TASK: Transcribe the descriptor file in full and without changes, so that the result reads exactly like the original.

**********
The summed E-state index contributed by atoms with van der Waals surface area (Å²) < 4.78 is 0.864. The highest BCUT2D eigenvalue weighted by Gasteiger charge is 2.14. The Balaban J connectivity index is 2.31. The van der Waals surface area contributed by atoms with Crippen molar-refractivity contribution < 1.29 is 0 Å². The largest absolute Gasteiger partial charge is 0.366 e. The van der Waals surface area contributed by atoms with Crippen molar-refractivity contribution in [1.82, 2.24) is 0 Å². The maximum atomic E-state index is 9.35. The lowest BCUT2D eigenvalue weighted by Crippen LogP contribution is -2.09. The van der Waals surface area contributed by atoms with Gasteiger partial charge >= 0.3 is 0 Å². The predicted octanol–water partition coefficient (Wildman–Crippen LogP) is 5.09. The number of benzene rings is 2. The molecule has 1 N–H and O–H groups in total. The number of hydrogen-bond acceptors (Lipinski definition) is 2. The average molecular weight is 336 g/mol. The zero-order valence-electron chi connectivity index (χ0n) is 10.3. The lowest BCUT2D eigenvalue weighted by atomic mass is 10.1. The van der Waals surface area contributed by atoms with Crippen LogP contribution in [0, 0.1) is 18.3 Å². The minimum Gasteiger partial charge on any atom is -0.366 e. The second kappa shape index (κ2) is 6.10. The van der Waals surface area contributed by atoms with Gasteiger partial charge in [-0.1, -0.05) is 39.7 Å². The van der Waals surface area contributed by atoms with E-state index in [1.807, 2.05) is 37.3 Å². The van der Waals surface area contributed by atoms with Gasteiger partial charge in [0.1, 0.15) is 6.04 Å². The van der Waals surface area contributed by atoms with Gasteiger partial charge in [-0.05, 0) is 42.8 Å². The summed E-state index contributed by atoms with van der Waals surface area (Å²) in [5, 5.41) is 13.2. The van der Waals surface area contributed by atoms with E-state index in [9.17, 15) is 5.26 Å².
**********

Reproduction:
The summed E-state index contributed by atoms with van der Waals surface area (Å²) < 4.78 is 0.864. The highest BCUT2D eigenvalue weighted by Gasteiger charge is 2.14. The Balaban J connectivity index is 2.31. The van der Waals surface area contributed by atoms with Crippen molar-refractivity contribution < 1.29 is 0 Å². The largest absolute Gasteiger partial charge is 0.366 e. The van der Waals surface area contributed by atoms with Crippen molar-refractivity contribution in [1.82, 2.24) is 0 Å². The maximum atomic E-state index is 9.35. The lowest BCUT2D eigenvalue weighted by Crippen LogP contribution is -2.09. The van der Waals surface area contributed by atoms with Gasteiger partial charge >= 0.3 is 0 Å². The predicted octanol–water partition coefficient (Wildman–Crippen LogP) is 5.09. The number of benzene rings is 2. The molecule has 1 N–H and O–H groups in total. The number of hydrogen-bond acceptors (Lipinski definition) is 2. The average molecular weight is 336 g/mol. The zero-order valence-electron chi connectivity index (χ0n) is 10.3. The lowest BCUT2D eigenvalue weighted by atomic mass is 10.1. The van der Waals surface area contributed by atoms with Crippen LogP contribution in [0, 0.1) is 18.3 Å². The minimum Gasteiger partial charge on any atom is -0.366 e. The second kappa shape index (κ2) is 6.10. The van der Waals surface area contributed by atoms with Gasteiger partial charge in [-0.1, -0.05) is 39.7 Å². The van der Waals surface area contributed by atoms with E-state index in [1.807, 2.05) is 37.3 Å². The van der Waals surface area contributed by atoms with Gasteiger partial charge in [0.1, 0.15) is 6.04 Å². The van der Waals surface area contributed by atoms with Gasteiger partial charge in [-0.05, 0) is 42.8 Å². The summed E-state index contributed by atoms with van der Waals surface area (Å²) in [5, 5.41) is 13.2. The van der Waals surface area contributed by atoms with E-state index in [9.17, 15) is 5.26 Å².